BOOM! The Bang behind the bomb, and how to stop it
Things get a little dangerous as we don our body armour and head out into the battlefield. How do explosives work and what can we do to protect against them? We take a sneak peek at AnUBIS, a device that uses donated human body parts to help to understand the injuries an explosion can cause, and we investigate bomb-proof materials that could also be used in sports. Plus, in the news, why antibiotics at an early age might make you fat, the comet with a cave inside, and why you shouldn't marry your cousin...
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A study on young mice suggests that antibiotic use might be making
children more likely to become obese.
The Royal Society in London comes alive with a week-long exhibition
showcasing the very latest in cutting edge science from around the UK.
Clusters of pits observed on the surface of comet 67P-Churyumov-Gerasimenko by the Rosetta probe hint at a hollow interior
People who inherit the same versions of certain genes from their mum and their dad are likely to be shorter and do less well at school...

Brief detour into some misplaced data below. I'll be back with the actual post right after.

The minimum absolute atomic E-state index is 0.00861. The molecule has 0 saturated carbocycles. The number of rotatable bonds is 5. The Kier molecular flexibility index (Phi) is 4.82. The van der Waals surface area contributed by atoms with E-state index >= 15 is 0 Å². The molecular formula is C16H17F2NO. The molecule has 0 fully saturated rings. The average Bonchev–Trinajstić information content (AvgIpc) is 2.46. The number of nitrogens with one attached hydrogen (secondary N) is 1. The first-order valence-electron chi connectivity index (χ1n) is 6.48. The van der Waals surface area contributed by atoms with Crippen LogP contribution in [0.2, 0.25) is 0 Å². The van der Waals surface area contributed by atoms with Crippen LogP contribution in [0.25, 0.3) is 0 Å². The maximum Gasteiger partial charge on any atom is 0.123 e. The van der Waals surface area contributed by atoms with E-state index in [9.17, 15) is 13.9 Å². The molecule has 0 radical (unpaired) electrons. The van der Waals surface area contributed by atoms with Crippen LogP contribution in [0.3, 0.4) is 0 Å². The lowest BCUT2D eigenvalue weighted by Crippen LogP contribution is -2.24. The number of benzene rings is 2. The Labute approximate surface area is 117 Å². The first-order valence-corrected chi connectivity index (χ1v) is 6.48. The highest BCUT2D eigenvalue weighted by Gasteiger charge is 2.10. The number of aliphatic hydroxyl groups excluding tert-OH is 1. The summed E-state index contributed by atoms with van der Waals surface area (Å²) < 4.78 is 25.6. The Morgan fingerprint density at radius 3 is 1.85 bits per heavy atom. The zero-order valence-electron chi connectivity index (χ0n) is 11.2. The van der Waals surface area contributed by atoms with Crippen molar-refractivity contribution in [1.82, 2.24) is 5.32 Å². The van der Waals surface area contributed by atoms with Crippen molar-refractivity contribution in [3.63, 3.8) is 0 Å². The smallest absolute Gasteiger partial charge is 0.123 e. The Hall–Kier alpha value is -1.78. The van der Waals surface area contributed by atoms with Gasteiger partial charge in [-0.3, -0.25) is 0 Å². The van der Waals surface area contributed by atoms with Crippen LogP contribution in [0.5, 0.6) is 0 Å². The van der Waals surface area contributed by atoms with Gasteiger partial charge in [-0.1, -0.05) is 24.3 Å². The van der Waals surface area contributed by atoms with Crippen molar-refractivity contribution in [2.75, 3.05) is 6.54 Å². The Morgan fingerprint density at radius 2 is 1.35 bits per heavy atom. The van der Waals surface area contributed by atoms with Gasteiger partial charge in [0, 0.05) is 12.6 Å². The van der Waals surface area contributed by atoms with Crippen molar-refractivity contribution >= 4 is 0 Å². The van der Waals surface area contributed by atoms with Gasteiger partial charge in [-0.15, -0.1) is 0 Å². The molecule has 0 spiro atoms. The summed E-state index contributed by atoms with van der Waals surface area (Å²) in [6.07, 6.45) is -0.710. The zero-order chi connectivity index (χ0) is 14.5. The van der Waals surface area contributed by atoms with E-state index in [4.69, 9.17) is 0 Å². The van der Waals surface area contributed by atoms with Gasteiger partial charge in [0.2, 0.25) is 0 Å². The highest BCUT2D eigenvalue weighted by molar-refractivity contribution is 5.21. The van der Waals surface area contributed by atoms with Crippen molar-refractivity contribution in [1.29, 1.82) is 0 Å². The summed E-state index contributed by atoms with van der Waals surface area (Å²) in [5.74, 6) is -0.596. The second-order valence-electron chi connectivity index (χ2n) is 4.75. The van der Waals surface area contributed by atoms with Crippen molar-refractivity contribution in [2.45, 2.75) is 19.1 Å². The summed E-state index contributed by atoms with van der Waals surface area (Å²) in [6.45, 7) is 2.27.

Itís not just embarrassment or blushing that makes a lady redden: women
also become subtly redder when they are ovulating...
Explosives have been used for over 1000 years, but what makes an
explosive and how do they work?
How much damage can an explosion cause and how can we measure it?
What can we do to stop explosives from causing injury?
Body armour is a key weapon in the fight against explosives and can be made from all kinds of materials from ceramics to spider silk.
What's the most expensive element on Earth? I'm reasonably sure it's not gold, maybe platinum or palladium.
Still love your show - the best!